Under the Radar

PBS' 'Sealab' Remembers the Navy's Brave Aquanauts

Sealab Crew Members. Left to right: Sanders Manning, Lester Anderson, Bob Barth, and Robert Thompson, 1964. (photo courtesy of the Man in the Sea Museum)

"Sealab" is a new American Experience documentary that celebrates the aquanauts, the Navy's forgotten explorers of the 1960s.

Undersea exploration is just as dangerous as outer space travel, and the program details how those risk takers performed research that has helped the military mission in countless ways over the last 50 years.

The program will debut on most PBS stations on Tuesday, Feb. 12, at 9 p.m. ET (as always with PBS, check local listings).

We've got an exclusive clip that details how the sinking of the USS Thresher atomic submarine in 1963 motivated the Navy to (just barely) fund Capt. George Bond's research on the Sealab project.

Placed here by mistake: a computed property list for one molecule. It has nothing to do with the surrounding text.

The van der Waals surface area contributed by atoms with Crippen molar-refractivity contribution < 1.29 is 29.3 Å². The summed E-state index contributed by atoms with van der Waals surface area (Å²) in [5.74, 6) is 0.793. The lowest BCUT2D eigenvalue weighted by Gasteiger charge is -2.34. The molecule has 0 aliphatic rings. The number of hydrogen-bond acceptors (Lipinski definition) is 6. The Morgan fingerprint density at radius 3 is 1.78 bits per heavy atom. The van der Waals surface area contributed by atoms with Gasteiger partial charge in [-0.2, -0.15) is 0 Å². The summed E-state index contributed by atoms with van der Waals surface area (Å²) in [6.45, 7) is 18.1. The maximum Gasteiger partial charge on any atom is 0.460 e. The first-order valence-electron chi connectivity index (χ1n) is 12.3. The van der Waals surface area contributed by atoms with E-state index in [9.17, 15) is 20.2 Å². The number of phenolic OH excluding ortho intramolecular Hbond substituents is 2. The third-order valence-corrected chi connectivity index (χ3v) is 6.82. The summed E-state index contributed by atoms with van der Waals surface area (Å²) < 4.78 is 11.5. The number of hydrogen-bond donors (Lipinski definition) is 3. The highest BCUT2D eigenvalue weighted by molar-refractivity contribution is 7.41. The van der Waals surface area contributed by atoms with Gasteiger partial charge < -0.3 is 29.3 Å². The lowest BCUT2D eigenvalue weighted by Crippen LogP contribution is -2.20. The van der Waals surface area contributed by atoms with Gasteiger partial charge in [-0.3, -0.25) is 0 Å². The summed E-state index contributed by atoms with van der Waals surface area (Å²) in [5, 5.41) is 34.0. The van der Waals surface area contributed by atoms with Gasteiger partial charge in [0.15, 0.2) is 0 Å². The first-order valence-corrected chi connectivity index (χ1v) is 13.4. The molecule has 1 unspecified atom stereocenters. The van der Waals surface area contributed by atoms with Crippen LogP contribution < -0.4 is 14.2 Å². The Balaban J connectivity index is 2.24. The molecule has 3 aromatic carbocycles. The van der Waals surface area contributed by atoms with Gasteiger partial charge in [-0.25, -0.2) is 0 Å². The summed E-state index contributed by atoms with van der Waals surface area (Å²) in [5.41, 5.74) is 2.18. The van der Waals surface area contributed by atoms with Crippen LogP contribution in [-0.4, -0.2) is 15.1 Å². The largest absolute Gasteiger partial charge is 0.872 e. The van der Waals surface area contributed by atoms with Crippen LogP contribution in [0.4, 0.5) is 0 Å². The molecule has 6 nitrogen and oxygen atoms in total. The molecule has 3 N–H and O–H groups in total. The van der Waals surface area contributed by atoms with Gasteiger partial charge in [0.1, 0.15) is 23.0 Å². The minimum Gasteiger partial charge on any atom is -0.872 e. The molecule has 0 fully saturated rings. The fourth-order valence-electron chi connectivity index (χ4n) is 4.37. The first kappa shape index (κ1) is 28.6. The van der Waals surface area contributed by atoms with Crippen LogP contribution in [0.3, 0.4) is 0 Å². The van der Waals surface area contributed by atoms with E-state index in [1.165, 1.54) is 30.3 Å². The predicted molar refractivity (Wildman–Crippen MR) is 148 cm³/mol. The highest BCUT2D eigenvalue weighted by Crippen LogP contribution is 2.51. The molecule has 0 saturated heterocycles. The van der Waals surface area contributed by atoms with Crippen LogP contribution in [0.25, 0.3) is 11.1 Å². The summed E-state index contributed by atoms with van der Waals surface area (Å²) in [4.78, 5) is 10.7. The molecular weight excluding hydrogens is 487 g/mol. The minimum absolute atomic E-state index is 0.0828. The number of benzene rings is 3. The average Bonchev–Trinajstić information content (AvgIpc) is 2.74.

The Navy recruited NASA astronaut Scott Carpenter as one of its first aquanauts in an attempt to draw the obvious parallel and gain the attention of an American public mesmerized by space travel.

Underwater pressure is one of the most dangerous threats to human life we've encountered, and the program details Bond's efforts to devise ways to counter the damage and allow humans to live undersea for extended periods of time.

The effort abruptly ended after a tragedy during the Sealab III mission in 1969. The Navy wasn't willing or able to overlook the fallout in the same way NASA pushed forward after the Apollo 1 fire.

Based on the book "SEALAB: America's Forgotten Quest to Live and Work on the Ocean Floor" by Ben Hellwarth, "Sealab" effectively revisits one of the greatest examples of scientific research conducted by the U.S. military. Check out the first chapter of the episode below.

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